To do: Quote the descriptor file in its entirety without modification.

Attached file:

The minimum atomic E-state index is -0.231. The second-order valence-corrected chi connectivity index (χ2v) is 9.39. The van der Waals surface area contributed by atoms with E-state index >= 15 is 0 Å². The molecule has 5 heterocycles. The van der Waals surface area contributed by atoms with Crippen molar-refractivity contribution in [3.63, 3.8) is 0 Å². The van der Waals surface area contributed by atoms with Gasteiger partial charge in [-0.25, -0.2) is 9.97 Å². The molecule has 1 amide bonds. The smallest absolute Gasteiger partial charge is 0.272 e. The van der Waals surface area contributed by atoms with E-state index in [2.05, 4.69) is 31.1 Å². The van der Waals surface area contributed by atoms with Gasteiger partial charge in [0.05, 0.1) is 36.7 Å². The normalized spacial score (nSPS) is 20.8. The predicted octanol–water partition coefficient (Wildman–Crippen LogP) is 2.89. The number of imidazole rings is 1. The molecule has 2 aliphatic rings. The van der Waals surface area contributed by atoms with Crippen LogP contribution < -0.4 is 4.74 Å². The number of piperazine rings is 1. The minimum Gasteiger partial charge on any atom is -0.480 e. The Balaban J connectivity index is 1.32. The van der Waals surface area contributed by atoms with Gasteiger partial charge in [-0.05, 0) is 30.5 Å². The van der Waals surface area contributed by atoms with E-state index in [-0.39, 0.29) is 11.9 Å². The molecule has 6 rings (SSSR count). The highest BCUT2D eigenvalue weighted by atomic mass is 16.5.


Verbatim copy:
The minimum atomic E-state index is -0.231. The second-order valence-corrected chi connectivity index (χ2v) is 9.39. The van der Waals surface area contributed by atoms with E-state index >= 15 is 0 Å². The molecule has 5 heterocycles. The van der Waals surface area contributed by atoms with Crippen molar-refractivity contribution in [3.63, 3.8) is 0 Å². The van der Waals surface area contributed by atoms with Gasteiger partial charge in [-0.25, -0.2) is 9.97 Å². The molecule has 1 amide bonds. The smallest absolute Gasteiger partial charge is 0.272 e. The van der Waals surface area contributed by atoms with E-state index in [2.05, 4.69) is 31.1 Å². The van der Waals surface area contributed by atoms with Gasteiger partial charge in [0.05, 0.1) is 36.7 Å². The normalized spacial score (nSPS) is 20.8. The predicted octanol–water partition coefficient (Wildman–Crippen LogP) is 2.89. The number of imidazole rings is 1. The molecule has 2 aliphatic rings. The van der Waals surface area contributed by atoms with Crippen LogP contribution < -0.4 is 4.74 Å². The number of piperazine rings is 1. The minimum Gasteiger partial charge on any atom is -0.480 e. The Balaban J connectivity index is 1.32. The van der Waals surface area contributed by atoms with Gasteiger partial charge in [-0.05, 0) is 30.5 Å². The van der Waals surface area contributed by atoms with E-state index in [-0.39, 0.29) is 11.9 Å². The molecule has 6 rings (SSSR count). The highest BCUT2D eigenvalue weighted by atomic mass is 16.5.